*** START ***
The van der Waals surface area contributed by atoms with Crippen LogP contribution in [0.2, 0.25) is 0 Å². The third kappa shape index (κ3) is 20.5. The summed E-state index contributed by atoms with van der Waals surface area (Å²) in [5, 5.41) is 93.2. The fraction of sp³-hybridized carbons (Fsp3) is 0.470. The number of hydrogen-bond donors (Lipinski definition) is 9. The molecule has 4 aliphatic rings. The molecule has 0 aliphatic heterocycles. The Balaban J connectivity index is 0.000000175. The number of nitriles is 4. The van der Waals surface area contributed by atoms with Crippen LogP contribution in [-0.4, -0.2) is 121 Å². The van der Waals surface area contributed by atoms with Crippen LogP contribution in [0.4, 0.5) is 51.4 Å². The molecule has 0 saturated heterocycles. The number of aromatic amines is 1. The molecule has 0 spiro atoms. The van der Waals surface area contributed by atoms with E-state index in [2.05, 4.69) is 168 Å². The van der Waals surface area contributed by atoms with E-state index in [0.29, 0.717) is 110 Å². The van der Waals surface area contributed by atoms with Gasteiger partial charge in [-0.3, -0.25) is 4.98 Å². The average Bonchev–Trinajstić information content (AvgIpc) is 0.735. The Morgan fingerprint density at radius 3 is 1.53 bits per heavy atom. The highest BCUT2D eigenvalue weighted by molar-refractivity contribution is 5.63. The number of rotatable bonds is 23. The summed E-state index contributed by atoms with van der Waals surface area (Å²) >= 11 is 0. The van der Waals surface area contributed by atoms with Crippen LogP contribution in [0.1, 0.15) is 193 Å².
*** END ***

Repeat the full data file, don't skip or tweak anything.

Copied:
The van der Waals surface area contributed by atoms with Crippen LogP contribution in [0.2, 0.25) is 0 Å². The third kappa shape index (κ3) is 20.5. The summed E-state index contributed by atoms with van der Waals surface area (Å²) in [5, 5.41) is 93.2. The fraction of sp³-hybridized carbons (Fsp3) is 0.470. The number of hydrogen-bond donors (Lipinski definition) is 9. The molecule has 4 aliphatic rings. The molecule has 0 aliphatic heterocycles. The Balaban J connectivity index is 0.000000175. The number of nitriles is 4. The van der Waals surface area contributed by atoms with Crippen LogP contribution in [-0.4, -0.2) is 121 Å². The van der Waals surface area contributed by atoms with Crippen LogP contribution in [0.4, 0.5) is 51.4 Å². The molecule has 0 saturated heterocycles. The number of aromatic amines is 1. The molecule has 0 spiro atoms. The van der Waals surface area contributed by atoms with E-state index in [2.05, 4.69) is 168 Å². The van der Waals surface area contributed by atoms with E-state index in [0.29, 0.717) is 110 Å². The van der Waals surface area contributed by atoms with Gasteiger partial charge in [-0.3, -0.25) is 4.98 Å². The average Bonchev–Trinajstić information content (AvgIpc) is 0.735. The Morgan fingerprint density at radius 3 is 1.53 bits per heavy atom. The highest BCUT2D eigenvalue weighted by molar-refractivity contribution is 5.63. The number of rotatable bonds is 23. The summed E-state index contributed by atoms with van der Waals surface area (Å²) >= 11 is 0. The van der Waals surface area contributed by atoms with Crippen LogP contribution in [0.1, 0.15) is 193 Å².